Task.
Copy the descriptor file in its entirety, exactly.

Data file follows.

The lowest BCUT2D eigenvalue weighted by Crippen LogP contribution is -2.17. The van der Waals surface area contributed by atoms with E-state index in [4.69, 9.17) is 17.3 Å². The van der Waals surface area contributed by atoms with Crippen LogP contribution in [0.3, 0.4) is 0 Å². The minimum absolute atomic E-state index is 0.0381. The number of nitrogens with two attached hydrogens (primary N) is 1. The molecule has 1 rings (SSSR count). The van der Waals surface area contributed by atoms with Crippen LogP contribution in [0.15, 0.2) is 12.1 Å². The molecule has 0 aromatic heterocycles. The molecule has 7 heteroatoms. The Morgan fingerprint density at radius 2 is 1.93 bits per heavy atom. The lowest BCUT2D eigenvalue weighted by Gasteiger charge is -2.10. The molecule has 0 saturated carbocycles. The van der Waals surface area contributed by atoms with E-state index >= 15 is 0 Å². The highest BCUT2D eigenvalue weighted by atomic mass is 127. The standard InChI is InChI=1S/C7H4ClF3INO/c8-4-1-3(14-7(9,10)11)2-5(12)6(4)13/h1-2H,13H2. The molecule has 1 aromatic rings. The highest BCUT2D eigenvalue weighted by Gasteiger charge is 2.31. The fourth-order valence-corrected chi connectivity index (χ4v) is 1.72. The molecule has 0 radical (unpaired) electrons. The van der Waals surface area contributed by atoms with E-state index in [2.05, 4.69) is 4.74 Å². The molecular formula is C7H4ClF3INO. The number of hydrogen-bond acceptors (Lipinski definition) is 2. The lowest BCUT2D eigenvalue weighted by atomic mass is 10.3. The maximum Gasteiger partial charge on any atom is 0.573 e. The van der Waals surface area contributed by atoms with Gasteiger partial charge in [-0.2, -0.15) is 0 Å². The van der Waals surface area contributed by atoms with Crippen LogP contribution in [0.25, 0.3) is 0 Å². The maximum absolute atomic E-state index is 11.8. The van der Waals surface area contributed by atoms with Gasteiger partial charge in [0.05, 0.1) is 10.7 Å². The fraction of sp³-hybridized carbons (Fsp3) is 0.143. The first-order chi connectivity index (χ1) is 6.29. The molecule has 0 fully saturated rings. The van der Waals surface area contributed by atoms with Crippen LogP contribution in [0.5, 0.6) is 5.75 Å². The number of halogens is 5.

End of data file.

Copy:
The lowest BCUT2D eigenvalue weighted by Crippen LogP contribution is -2.17. The van der Waals surface area contributed by atoms with E-state index in [4.69, 9.17) is 17.3 Å². The van der Waals surface area contributed by atoms with Crippen LogP contribution in [0.3, 0.4) is 0 Å². The minimum absolute atomic E-state index is 0.0381. The number of nitrogens with two attached hydrogens (primary N) is 1. The molecule has 1 rings (SSSR count). The van der Waals surface area contributed by atoms with Crippen LogP contribution in [0.15, 0.2) is 12.1 Å². The molecule has 0 aromatic heterocycles. The molecule has 7 heteroatoms. The Morgan fingerprint density at radius 2 is 1.93 bits per heavy atom. The lowest BCUT2D eigenvalue weighted by Gasteiger charge is -2.10. The molecule has 0 saturated carbocycles. The van der Waals surface area contributed by atoms with E-state index >= 15 is 0 Å². The highest BCUT2D eigenvalue weighted by atomic mass is 127. The standard InChI is InChI=1S/C7H4ClF3INO/c8-4-1-3(14-7(9,10)11)2-5(12)6(4)13/h1-2H,13H2. The molecule has 1 aromatic rings. The highest BCUT2D eigenvalue weighted by Gasteiger charge is 2.31. The fourth-order valence-corrected chi connectivity index (χ4v) is 1.72. The molecule has 0 radical (unpaired) electrons. The van der Waals surface area contributed by atoms with E-state index in [2.05, 4.69) is 4.74 Å². The molecular formula is C7H4ClF3INO. The number of hydrogen-bond acceptors (Lipinski definition) is 2. The lowest BCUT2D eigenvalue weighted by atomic mass is 10.3. The maximum Gasteiger partial charge on any atom is 0.573 e. The van der Waals surface area contributed by atoms with Gasteiger partial charge in [-0.2, -0.15) is 0 Å². The van der Waals surface area contributed by atoms with Crippen LogP contribution in [0.25, 0.3) is 0 Å². The maximum absolute atomic E-state index is 11.8. The van der Waals surface area contributed by atoms with Gasteiger partial charge in [0.05, 0.1) is 10.7 Å². The fraction of sp³-hybridized carbons (Fsp3) is 0.143. The first-order chi connectivity index (χ1) is 6.29. The molecule has 0 fully saturated rings. The van der Waals surface area contributed by atoms with Crippen LogP contribution in [0.5, 0.6) is 5.75 Å². The number of halogens is 5.